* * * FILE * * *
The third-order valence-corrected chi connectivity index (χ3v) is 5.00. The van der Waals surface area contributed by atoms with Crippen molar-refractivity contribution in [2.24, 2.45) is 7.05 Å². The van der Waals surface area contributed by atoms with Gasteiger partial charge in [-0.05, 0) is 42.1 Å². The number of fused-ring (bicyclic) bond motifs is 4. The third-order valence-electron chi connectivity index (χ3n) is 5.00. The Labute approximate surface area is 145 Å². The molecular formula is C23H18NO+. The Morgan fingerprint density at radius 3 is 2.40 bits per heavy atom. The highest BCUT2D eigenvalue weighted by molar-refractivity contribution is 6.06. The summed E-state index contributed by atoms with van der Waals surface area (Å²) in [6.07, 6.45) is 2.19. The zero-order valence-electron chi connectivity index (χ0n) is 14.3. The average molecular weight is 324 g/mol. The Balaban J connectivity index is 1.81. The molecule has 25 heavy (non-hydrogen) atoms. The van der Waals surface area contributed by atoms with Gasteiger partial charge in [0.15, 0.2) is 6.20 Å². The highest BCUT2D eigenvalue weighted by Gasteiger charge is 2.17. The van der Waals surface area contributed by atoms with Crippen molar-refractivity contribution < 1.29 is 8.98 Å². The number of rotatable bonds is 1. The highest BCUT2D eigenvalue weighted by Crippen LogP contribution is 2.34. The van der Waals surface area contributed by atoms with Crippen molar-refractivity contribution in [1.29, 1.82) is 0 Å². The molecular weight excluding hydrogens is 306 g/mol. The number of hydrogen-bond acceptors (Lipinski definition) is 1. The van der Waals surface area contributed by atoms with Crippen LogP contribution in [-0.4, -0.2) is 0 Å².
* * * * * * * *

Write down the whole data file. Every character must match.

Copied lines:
The third-order valence-corrected chi connectivity index (χ3v) is 5.00. The van der Waals surface area contributed by atoms with Crippen molar-refractivity contribution in [2.24, 2.45) is 7.05 Å². The van der Waals surface area contributed by atoms with Gasteiger partial charge in [-0.05, 0) is 42.1 Å². The number of fused-ring (bicyclic) bond motifs is 4. The third-order valence-electron chi connectivity index (χ3n) is 5.00. The Labute approximate surface area is 145 Å². The molecular formula is C23H18NO+. The Morgan fingerprint density at radius 3 is 2.40 bits per heavy atom. The highest BCUT2D eigenvalue weighted by molar-refractivity contribution is 6.06. The summed E-state index contributed by atoms with van der Waals surface area (Å²) in [6.07, 6.45) is 2.19. The zero-order valence-electron chi connectivity index (χ0n) is 14.3. The average molecular weight is 324 g/mol. The Balaban J connectivity index is 1.81. The molecule has 25 heavy (non-hydrogen) atoms. The van der Waals surface area contributed by atoms with Gasteiger partial charge in [0.15, 0.2) is 6.20 Å². The highest BCUT2D eigenvalue weighted by Gasteiger charge is 2.17. The van der Waals surface area contributed by atoms with Crippen molar-refractivity contribution < 1.29 is 8.98 Å². The number of rotatable bonds is 1. The highest BCUT2D eigenvalue weighted by Crippen LogP contribution is 2.34. The van der Waals surface area contributed by atoms with Crippen molar-refractivity contribution in [1.29, 1.82) is 0 Å². The molecular weight excluding hydrogens is 306 g/mol. The number of hydrogen-bond acceptors (Lipinski definition) is 1. The van der Waals surface area contributed by atoms with Crippen LogP contribution in [-0.4, -0.2) is 0 Å².